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How the Grinch Stole Christmas: A 50th Anniversary Retrospective Hardcover – September 25, 2007
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Looking quite out of place and very disturbing in his makeshift Santa get-up, the Grinch slithers down chimneys with empty bags and stealing the Whos' presents, their food, even the logs from their humble Who-fires. He takes the ramshackle sleigh to Mt. Crumpit to dump it and waits to hear the sobs of the Whos when they wake up and discover the trappings of Christmas have disappeared. Imagine the Whos' dismay when they discover the evil-doings of Grinch in his anti-Santa guise. But what is that sound? It's not sobbing, but singing! Children simultaneously adore and fear this triumphant, twisted Seussian testimonial to the undaunted cheerfulness of the Whos, the transcendent nature of joy, and of course, the growth potential of a heart that's two sizes too small. This holiday classic is perfect for reading aloud to your favorite little Whos. (Ages 4 to 8) --This text refers to the Paperback edition.
Top Customer Reviews
When the story begins we are introduced to the Grinch. He hates Christmas with all celebrations down in "Who-ville," a village he can see from his home on a mountain. The Grinch hates the noise, the caroling, the sharing of presents and the feast of "roast beast."
Eventually the Grinch gets an idea--he dresses up as Santa Claus and uses his dog Max for a reindeer; and this perverse take on the real Santa Claus tale is meant to strike people as ugly. The Grinch comes down from the mountain with his sled and his dog Max made up to look like a reindeer. Soon the Grinch steals all the presents, the stocking hung with care on the fireplace mantle, the roast beast, the Christmas trees--and even the firewood!
The Grinch gets quite a surprise when on Christmas day the "Whos" of "Who-ville" celebrate and rejoice anyway--without any material things to mark the holiday spirit. This shocks the Grinch and he must consider the possibility that Christmas doesn't just "come from a store."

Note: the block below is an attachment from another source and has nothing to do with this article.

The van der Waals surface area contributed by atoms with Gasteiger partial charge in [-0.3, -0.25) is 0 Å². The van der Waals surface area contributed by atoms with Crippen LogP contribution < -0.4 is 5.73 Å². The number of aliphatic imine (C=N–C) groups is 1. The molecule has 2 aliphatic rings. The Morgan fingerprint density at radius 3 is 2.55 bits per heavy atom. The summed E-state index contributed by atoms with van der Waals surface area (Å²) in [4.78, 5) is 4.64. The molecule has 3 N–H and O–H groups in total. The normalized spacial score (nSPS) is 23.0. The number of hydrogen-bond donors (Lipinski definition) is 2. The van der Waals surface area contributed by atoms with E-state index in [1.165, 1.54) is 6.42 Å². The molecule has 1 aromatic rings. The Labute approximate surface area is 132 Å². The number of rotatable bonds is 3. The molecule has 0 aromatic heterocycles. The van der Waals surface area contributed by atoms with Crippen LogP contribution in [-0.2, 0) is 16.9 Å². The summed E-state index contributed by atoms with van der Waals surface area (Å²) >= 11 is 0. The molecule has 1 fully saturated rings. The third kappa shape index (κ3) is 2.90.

Of course, once the Grinch learns his lesson he returns everything and there's quite a huge celebration with the Grinch leading the way as he carves the "roast beast." It's a very positive ending.
The moral of the story for our children is, of course, that Christmas DOESN'T just come from a store. The importance of Christmas with its religious significance and its message of good will toward all mankind is stressed without banging the child on the head too aggressively. The story overall makes for a fascinating experience for the children. I have many fond memories of watching this TV special and reading this book when I was a very young child.
As with many Dr. Seuss books, children can use this book on a concrete, literal level to improve their vocabulary and reading skills. Older kids will learn the importance of Christmas and the need for all mankind to respect each other and share the beauties of the world together.
I highly recommend this exceptional children's book.
He's right, of course. It's hard when a book you've been reading faithfully every year is made into a movie, and you see who Hollywood gives the lead part to. (Then again, who else would anyone cast in this rubber-faced role?)
This is the original story, with the real face of the scowling, mean-spirited Grinch. That face changes from bad to worse, and then to tender when he finally "gets" the meaning of Christmas.
But before he does, children and adults will read (and reread) in delight and shock as the Grinch disguises himself as Santa. The innocent townspeople of Whoville never seem to catch on as the Grinch forces his poor dog Max to help him steal all the toys and ornaments. He's so sure that once he's done away with the material goodies, the Christmas spirit will be gone.
A wonderful story with a message we can't hear enough. Add this to a child's Christmas bookshelf, or give it to that grumpy coworker who's ba-humbuging around.
This book is the classic (accept no substitutes)!